Advice On Post-Marathon Recovery
Ultra Marathoner and fitness expert Jamie Walker joins us live to share advice on what you should and should not do after running a marathon.
Jamie Walker is a 31 year old personal trainer and yoga instructor who runs over 2,000 miles a year (on average). She outlined the five things to do after running a marathon… the five things NOT to do after a marathon as well as what is normal and what is abnormal after running 26.2 miles. Jamie has run 15 marathons and almost as many half marathons. She has also run more than 10 “Ultra” marathons. She has won a few of them, including Chimera 100k, Dick Collins Firetrails 50k, Skyline to Sea 50K, Armstrong Woods 50K, Ohlone 50K, Cinderella 50K and Lake Chabot 50K. She is also a full-time double fitness entrepreneur as founder and head of Fit Approach and SweatGuru.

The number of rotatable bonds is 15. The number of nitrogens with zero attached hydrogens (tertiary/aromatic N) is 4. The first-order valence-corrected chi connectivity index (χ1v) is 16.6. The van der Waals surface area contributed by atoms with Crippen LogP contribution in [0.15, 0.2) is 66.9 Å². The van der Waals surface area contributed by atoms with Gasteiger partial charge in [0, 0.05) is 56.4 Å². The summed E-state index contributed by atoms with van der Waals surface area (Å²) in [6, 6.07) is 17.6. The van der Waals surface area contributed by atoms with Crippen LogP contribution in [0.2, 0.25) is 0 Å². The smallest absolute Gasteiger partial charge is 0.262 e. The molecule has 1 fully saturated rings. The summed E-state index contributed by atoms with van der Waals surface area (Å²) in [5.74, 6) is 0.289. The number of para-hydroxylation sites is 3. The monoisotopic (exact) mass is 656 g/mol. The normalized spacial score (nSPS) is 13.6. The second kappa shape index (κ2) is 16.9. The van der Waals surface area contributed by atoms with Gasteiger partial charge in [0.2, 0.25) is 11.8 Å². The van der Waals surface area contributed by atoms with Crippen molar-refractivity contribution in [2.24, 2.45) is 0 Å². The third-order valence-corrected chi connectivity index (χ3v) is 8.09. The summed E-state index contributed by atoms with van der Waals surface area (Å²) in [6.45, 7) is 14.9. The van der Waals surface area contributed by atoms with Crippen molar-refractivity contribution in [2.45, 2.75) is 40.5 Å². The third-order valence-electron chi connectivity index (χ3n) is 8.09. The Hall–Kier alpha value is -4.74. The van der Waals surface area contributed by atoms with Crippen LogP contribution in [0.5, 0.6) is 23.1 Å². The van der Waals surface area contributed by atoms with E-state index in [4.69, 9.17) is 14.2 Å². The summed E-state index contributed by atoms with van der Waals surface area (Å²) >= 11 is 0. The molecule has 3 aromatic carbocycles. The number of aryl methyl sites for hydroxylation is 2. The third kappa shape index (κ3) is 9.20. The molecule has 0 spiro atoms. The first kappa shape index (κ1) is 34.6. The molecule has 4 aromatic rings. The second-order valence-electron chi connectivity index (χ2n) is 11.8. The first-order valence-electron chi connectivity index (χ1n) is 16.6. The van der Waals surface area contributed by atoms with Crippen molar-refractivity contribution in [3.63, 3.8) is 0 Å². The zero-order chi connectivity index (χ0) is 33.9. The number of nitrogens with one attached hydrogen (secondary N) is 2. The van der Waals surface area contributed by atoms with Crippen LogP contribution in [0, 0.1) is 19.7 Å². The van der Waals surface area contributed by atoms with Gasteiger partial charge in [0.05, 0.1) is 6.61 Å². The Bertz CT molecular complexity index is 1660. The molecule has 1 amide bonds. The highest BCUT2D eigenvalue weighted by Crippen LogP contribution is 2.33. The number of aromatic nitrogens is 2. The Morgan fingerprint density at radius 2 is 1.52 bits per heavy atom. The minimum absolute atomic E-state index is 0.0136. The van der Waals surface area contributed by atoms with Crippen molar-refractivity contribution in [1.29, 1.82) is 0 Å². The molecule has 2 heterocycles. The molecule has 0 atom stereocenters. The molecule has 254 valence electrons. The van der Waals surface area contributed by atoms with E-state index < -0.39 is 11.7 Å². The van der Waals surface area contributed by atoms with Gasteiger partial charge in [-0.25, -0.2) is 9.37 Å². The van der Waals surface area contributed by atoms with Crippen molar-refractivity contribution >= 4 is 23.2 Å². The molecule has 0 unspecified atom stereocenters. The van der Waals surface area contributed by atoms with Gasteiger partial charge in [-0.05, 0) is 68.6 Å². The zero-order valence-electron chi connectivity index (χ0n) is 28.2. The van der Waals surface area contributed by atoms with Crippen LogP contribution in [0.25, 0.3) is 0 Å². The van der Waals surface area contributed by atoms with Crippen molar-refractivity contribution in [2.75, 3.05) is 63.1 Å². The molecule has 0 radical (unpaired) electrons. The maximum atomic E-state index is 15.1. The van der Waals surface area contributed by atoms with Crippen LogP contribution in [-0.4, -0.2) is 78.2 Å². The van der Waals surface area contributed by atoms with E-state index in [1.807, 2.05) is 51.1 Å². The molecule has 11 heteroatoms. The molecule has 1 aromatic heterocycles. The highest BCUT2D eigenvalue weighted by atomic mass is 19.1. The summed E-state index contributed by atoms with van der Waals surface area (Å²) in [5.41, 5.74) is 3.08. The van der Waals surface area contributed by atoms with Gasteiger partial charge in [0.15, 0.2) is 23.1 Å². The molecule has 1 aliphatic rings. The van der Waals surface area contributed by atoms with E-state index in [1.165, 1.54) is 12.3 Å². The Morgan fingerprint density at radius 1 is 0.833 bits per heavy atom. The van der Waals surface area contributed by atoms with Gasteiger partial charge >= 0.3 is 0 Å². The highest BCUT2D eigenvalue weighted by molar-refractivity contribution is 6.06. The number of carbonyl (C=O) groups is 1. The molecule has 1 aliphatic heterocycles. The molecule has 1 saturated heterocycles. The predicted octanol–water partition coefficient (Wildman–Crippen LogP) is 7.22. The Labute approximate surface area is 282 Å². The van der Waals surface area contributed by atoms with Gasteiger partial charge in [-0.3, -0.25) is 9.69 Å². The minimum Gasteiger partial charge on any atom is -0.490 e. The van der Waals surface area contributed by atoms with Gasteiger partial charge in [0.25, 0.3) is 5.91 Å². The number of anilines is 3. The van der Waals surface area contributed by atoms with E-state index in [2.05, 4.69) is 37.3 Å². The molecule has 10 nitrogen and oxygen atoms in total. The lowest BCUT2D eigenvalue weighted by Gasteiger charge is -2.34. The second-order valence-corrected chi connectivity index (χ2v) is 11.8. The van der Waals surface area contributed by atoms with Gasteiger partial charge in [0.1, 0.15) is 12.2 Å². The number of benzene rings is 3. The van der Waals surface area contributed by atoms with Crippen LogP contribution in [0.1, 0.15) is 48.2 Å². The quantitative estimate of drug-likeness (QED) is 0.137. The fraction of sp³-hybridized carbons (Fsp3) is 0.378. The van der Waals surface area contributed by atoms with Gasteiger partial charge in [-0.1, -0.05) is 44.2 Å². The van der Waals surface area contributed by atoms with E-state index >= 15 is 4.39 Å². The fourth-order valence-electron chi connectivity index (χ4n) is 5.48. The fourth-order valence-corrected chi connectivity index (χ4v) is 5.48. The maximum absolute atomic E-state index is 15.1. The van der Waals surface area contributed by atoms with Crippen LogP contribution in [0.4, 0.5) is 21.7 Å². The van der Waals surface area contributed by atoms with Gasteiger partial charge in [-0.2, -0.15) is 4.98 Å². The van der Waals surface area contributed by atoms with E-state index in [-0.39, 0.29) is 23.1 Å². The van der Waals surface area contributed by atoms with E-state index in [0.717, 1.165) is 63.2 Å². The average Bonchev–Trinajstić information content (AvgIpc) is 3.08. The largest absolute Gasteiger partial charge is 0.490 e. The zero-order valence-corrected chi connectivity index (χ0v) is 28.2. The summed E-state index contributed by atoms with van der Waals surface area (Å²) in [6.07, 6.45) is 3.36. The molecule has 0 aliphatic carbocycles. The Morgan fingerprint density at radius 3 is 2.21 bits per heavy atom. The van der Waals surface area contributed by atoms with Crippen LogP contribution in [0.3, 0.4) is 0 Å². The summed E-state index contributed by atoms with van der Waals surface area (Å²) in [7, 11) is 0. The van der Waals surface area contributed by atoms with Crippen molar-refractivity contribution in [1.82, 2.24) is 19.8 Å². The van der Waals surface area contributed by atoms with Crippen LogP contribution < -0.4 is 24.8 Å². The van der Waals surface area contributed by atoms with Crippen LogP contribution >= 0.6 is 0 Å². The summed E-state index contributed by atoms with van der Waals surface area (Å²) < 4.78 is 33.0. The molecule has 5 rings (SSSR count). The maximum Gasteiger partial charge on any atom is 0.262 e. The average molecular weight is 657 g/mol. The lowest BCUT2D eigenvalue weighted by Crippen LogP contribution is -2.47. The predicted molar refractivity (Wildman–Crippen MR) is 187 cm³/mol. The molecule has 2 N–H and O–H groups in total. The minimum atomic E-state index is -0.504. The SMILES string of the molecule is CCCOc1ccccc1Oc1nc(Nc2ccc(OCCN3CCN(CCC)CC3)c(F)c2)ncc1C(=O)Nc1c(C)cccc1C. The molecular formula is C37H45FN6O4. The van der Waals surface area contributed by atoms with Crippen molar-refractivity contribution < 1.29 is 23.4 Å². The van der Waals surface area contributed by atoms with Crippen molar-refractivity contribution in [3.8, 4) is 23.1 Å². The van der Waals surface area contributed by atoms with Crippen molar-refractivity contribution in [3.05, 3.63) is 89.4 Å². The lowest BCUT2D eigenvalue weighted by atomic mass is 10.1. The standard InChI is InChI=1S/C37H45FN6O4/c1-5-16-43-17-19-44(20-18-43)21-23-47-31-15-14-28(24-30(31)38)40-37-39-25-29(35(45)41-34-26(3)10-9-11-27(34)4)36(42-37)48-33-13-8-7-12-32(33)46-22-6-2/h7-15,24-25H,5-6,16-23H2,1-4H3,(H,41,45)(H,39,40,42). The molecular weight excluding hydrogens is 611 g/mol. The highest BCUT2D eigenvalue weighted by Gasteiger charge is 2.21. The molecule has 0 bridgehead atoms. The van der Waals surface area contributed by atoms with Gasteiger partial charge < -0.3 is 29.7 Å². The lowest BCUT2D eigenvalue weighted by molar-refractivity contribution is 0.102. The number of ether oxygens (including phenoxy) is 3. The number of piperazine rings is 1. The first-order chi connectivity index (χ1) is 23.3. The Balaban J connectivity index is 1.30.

What To Do After Running A Marathon:
Rehydrate and refuel
Move for 10-20 minutes
Take an ice bath
What Not to Do After Running A Marathon:
Obsess over your race or race time. Celebrate your accomplishment but don’t obsess over it. It won’t do you any good and will likely drive your friends and family crazy!
Start training again too fast: Take time to let the body rest and recover.
Deprive your body of fuel: If you feel hungry or thirsty the week after your marathon, you likely are!
Listen to queues and eat/drink up! Just try to avoid binging on junk food.
What is normal?
Soreness, stiffness – you might have trouble walking, sitting low.
Feeling hungry – your body needs fuel!
Joint pain – running causes a lot of impact which can cause significant joint pain. If the pain starts to feel extreme, consult a doctor.
Lightheadedness, nausea and stomach discomfort: you may experience a little.
lightheadedness, nausea or stomach discomfort. This is likely a result of dehydration. If it persists, consult a doctor.
What is Abnormal?
Extreme pain. If you experience extreme pain, consult a doctor.
Shortness of breath, prolonged stomach discomfort. If this happens, consult a doctor.